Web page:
But as the 2008 recession had its impact on the City, Mayer was among those affected. He managed to adjust to the digital revolution by becoming a tech writer for Hitachi. But he told me once, the cost of living had gotten so high, he and his life-partner Luiz Netto were struggling.
As a writer, activist and an adventurer at heart he was accustomed to challenges. But in the later years of his life as he entered into senior citizen status, the ability to endure and bounce back was not as easy.
He confided once that he did like the way people who fall on hard times were being treated. The City, the world he had known had become more unpleasant. And, even though it caused him pain and some humiliation, Mayer was determined to be the lion-hearted man he was.
With a reassuring baritone voice and a robust presence he always held his ground. News conferences, screenings, media gala events, he breezed through them. And always maintained his appreciation for the arts, even when an event or screening was lackluster.
Like so many who come to San Francico from other places, he maintained a fervor for life and living, even when his spirit had been tattered. Financially, things were tough for him and it was a jolt to his self-esteem. But as the Westside Observer noted, he was determined to stay in San Francisco, his adoptive home. If he was not working for a paper or some other media related venture, he was volunteering for an organization or cause he believed in.
Raised in Pittsburgh, PA, Mayer received his degree in Film from Boston University. He lived in Boston from 1970 until moving to San Francisco in the spring of 1976.
It was his love of independent film, that lead him to the Roxie and eventually became part owner of the now well-established, Roxie Cinema. He was with the Roxie from 1976 to 1983. He was one of the forces that was instrumental in helping the Roxie to become the cultural spot it is today for independent films.
Funeral services were held on Friday, August 21, at Most Holy Redeemer Catholic Church in the City’s Castro District. “there was about 70 people who attended, said Will Ives, secretary at the Church. “It was more than anticipated that morning; and while Mayer was not a member, services were arranged through his partner Luiz, who is a member of our parish,” Ives said.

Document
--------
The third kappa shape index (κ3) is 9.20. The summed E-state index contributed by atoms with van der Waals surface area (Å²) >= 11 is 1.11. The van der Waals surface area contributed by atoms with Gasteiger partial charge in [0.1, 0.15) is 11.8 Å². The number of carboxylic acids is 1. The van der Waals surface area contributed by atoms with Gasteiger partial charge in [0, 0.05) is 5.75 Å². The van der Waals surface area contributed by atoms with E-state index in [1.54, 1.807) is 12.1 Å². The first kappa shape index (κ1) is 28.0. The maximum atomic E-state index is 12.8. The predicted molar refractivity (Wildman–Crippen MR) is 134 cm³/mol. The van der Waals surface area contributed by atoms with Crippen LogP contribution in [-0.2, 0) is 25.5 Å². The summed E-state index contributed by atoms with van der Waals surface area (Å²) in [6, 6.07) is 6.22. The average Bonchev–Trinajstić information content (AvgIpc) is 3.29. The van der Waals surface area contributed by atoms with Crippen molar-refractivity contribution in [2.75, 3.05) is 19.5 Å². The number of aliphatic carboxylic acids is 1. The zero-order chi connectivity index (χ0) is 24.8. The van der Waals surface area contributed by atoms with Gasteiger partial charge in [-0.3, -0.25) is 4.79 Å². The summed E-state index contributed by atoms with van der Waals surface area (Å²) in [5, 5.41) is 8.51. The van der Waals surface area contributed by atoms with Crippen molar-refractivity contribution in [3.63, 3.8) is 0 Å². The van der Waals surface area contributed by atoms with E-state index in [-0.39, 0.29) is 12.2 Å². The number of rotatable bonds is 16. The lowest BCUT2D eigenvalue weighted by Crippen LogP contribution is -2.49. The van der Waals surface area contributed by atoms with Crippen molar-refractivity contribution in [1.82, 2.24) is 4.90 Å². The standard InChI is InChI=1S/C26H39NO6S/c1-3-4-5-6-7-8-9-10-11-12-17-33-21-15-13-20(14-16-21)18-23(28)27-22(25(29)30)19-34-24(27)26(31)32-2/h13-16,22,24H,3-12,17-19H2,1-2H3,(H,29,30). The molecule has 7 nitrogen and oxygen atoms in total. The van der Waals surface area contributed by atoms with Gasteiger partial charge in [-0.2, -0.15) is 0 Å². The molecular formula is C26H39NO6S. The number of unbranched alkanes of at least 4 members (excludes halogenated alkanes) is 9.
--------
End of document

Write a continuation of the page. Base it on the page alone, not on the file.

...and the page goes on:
Long-time friend from his days at Boston University, Tom Swick who accompanied him to San Francisco in the 1970’s was sad and shocked to hear the news. Swick who lived on La Playa, near Ocean Beach for a time, eventually went back to New England and now lives in Connecticut.
He said that “on the day that Tom died, he was going to meet my nephew Ryan for dinner. Ryan, who had recently graduated from college in Connecticut, had moved to San Francisco the day before,” said Swick. “Though the two had never met face to face, they had been in touch for several weeks, he said as Ryan prepared for his move. I’d been very happy at the prospect of their becoming friends, knowing that Tom would be a great source of information about San Francisco for Ryan.”
But that was not meant to be, as Swick noted. Ironically just a few hours before, “Tom had emailed me and Ryan a link to that article he had written,” that was in the newspapers he was delivering to the Castro Theater, before he collapsed at Castro Station to hop the trolly-train.
Tom Mayer is survived by his brother in Pennsylvania, his life-partner of many years Luiz Netto; and the many friends he made.
“We always looked forward to seeing him at our screenings and film festivals,” Larsen said. Tom was always very supportive and a true film fan. We will miss him.”